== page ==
For the sui generis database right, which the UK will no longer provide for new EEA databases, rights recognised in the UK prior to exit will continue to be recognised in the UK after exit. How the EU treats database rights held by UK creators acquired prior to exit will depend on the legislation in the relevant territory.
11.3 How does this guidance differ from the technical notice on ‘copyright if there’s no Brexit deal’?
The technical notice provided general information on the impact of no deal on copyright. This guidance explains in greater detail the changes the government is making to UK copyright law in the event of no deal.
11.4 Further information on Intellectual Property
Learn more about intellectual property by visiting the IPO web pages
IP and Brexit: The facts:
Facts on the future of intellectual property laws following the decision that the UK will leave the EU
This guidance sets out the general principles of the changes to copyright law, but it is not legal advice. It is recommended that you obtain legal advice in circumstances where you have specific questions relating to the law.
Regulation (EU) 2017/1128 of the European Parliament and of the Council of 14 June 2017 on cross-border portability of online content services in the internal market. ↩
Directive 96/9/EC of the European Parliament and of the Council of 11 March 1996 on the legal protection of databases ↩
Council Directive 93/83/EEC of 27 September 1993 on the coordination of certain rules concerning copyright and rights related to copyright applicable to satellite broadcasting and cable retransmission ↩
Section 6(4) of the CDPA provides the country-of-origin principle for satellite broadcasting. Section 6A of the CDPA provides the safeguard to this. ↩
Directive 2014/26/EU of the European Parliament and of the Council of 26 February 2014 on collective management of copyright and related rights and multi-territorial licensing of rights in musical works for online use in the internal market. ↩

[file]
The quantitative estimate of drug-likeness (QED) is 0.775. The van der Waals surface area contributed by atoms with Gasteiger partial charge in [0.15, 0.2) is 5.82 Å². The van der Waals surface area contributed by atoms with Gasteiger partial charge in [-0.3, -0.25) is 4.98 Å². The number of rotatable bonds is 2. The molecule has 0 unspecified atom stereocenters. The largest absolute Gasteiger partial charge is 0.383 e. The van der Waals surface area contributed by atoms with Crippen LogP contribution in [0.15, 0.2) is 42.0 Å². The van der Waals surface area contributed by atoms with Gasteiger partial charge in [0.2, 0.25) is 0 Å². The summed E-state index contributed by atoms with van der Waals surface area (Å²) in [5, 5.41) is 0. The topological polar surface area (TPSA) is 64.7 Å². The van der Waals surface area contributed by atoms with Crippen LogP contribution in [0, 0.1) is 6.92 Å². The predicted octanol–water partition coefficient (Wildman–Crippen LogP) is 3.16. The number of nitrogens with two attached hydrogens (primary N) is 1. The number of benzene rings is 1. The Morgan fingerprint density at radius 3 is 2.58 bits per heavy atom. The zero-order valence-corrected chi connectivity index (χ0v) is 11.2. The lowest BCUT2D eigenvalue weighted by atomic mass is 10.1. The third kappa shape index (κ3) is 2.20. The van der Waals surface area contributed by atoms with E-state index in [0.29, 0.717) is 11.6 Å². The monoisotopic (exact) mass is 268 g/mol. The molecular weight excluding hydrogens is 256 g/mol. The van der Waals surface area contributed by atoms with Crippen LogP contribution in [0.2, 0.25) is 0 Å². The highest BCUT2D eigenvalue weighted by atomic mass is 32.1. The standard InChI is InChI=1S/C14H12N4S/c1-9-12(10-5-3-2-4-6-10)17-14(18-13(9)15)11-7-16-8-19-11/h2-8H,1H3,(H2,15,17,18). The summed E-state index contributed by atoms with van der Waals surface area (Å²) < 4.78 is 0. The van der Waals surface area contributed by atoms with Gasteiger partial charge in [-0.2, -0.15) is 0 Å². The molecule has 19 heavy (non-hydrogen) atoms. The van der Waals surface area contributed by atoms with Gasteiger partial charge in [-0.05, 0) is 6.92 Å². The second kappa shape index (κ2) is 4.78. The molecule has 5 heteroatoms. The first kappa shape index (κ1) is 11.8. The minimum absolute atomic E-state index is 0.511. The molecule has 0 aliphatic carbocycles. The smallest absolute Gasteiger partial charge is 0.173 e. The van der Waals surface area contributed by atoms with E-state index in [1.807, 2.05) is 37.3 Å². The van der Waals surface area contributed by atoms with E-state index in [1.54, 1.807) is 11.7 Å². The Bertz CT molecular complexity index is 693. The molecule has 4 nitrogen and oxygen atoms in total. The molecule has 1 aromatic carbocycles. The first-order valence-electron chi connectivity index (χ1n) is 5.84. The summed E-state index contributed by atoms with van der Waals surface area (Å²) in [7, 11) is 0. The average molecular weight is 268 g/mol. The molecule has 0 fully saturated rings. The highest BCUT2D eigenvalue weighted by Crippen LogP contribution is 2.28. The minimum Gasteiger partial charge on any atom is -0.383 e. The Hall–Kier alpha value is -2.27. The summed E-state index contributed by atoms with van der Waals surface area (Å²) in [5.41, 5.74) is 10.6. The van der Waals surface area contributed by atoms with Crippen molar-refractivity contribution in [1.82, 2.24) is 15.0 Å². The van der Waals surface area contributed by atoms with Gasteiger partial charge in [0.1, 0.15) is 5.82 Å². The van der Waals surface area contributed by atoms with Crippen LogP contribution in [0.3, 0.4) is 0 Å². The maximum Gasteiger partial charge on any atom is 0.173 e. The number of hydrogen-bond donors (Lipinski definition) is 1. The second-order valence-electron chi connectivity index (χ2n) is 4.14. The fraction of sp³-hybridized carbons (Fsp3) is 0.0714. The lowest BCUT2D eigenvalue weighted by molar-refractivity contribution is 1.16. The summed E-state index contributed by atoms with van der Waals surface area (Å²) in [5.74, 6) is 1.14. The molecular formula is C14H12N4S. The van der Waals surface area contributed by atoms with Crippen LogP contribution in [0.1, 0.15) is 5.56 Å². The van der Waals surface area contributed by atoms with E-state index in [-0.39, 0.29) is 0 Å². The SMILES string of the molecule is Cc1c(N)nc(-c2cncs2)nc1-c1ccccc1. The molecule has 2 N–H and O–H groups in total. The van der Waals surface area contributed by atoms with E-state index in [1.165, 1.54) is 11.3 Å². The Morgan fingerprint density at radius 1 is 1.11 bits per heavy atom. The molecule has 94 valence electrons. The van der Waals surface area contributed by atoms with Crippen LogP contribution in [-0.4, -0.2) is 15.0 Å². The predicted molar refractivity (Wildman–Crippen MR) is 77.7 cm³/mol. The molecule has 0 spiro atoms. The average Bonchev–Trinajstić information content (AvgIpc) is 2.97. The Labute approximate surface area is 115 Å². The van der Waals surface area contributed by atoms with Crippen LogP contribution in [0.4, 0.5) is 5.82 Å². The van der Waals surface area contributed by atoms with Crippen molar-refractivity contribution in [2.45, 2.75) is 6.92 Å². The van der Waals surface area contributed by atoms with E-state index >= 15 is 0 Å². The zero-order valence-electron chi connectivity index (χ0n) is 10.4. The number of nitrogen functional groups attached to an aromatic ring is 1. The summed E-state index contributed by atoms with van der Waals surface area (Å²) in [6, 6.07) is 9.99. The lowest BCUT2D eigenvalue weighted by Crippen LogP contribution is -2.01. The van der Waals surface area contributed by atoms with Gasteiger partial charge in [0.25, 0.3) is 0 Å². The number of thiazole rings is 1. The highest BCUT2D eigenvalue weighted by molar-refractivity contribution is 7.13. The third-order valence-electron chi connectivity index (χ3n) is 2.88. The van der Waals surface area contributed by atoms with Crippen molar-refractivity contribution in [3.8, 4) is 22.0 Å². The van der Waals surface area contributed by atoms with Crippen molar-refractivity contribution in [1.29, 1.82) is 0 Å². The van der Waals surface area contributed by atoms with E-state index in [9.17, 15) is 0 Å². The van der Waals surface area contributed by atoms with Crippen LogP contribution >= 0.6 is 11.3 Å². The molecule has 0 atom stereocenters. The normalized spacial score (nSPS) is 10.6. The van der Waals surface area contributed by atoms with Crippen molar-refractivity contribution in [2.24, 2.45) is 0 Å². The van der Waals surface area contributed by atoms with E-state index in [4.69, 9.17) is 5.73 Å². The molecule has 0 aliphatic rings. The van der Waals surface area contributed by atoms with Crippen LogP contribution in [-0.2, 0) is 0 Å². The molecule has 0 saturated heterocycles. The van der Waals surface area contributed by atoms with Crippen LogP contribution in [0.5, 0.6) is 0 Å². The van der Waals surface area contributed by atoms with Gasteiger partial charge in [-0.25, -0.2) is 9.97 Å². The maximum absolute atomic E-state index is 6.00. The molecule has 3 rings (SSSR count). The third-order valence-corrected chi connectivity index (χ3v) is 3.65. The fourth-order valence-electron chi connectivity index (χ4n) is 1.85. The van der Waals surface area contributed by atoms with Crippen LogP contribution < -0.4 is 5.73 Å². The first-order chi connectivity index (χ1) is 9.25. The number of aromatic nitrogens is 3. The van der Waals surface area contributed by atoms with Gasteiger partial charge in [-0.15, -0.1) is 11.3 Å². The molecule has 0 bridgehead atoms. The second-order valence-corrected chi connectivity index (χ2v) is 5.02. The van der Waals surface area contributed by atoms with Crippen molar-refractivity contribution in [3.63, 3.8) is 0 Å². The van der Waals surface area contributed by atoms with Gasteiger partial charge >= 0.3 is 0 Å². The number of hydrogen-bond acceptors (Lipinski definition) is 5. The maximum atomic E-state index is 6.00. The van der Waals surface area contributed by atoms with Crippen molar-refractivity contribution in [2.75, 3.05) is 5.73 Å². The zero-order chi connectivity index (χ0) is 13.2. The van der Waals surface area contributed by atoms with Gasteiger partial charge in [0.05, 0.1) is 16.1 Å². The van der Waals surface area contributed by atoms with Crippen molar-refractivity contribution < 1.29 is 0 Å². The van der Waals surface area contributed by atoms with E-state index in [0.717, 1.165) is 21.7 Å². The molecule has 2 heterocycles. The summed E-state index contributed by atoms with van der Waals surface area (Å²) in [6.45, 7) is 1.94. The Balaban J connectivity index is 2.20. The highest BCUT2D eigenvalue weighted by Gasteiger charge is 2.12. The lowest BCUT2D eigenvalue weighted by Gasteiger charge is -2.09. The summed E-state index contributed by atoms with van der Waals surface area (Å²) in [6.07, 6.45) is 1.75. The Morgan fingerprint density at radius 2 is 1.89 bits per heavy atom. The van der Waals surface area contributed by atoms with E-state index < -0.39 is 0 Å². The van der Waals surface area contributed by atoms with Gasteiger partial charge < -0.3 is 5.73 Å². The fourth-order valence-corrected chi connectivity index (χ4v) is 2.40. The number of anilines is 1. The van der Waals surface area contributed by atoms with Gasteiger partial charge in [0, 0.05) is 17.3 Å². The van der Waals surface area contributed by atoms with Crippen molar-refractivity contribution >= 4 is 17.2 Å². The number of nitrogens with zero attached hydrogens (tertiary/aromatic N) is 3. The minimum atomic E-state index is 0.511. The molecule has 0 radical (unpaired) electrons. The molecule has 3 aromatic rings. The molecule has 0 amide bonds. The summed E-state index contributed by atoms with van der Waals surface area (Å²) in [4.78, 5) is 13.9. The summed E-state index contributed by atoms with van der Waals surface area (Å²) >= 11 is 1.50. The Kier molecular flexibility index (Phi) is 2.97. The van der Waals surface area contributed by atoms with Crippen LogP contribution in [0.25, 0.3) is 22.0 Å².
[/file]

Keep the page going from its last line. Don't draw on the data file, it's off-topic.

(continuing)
Directive 2012/28/EU of the European Parliament and of the Council of 25 October 2012 on certain permitted uses of orphan works. ↩
The Marrakesh Treaty to Facilitate Access to Published Works for Persons Who Are Blind, Visually Impaired, or Otherwise Print Disabled. ↩
Directive 2017/1564 of the European Parliament and of the Council of 13 September 2017 on certain permitted uses of certain works and other subject matter protected by copyright and related rights for the benefit of persons who are blind, visually impaired or otherwise print- disabled and amending Directive 2001/29/EC on the harmonisation of certain aspects of copyright and related rights in the information society. ↩
Regulation 2017/1563 of the European Parliament and of the Council of 13 September 2017 on the cross-border exchange between the Union and third countries of accessible format copies of certain works and other subject matter protected by copyright and related rights for the benefit of persons who are blind, visually impaired or otherwise print-disabled. ↩
Regulation 2017/1563 of the European Parliament and of the Council of 13 September 2017 on the cross-border exchange between the Union and third countries of accessible format copies of certain works and other subject matter protected by copyright and related rights for the benefit of persons who are blind, visually impaired or otherwise print-disabled ↩
Regulations 4(3)(a), 4(5)(b) of the Copyright and Rights in Performances (Licensing of Orphan Works) Regulations 2014 make reference to the database maintained by the EUIPO (previously the Office for Harmonisation of the Internal Market). ↩
Section 144A of the CDPA. ↩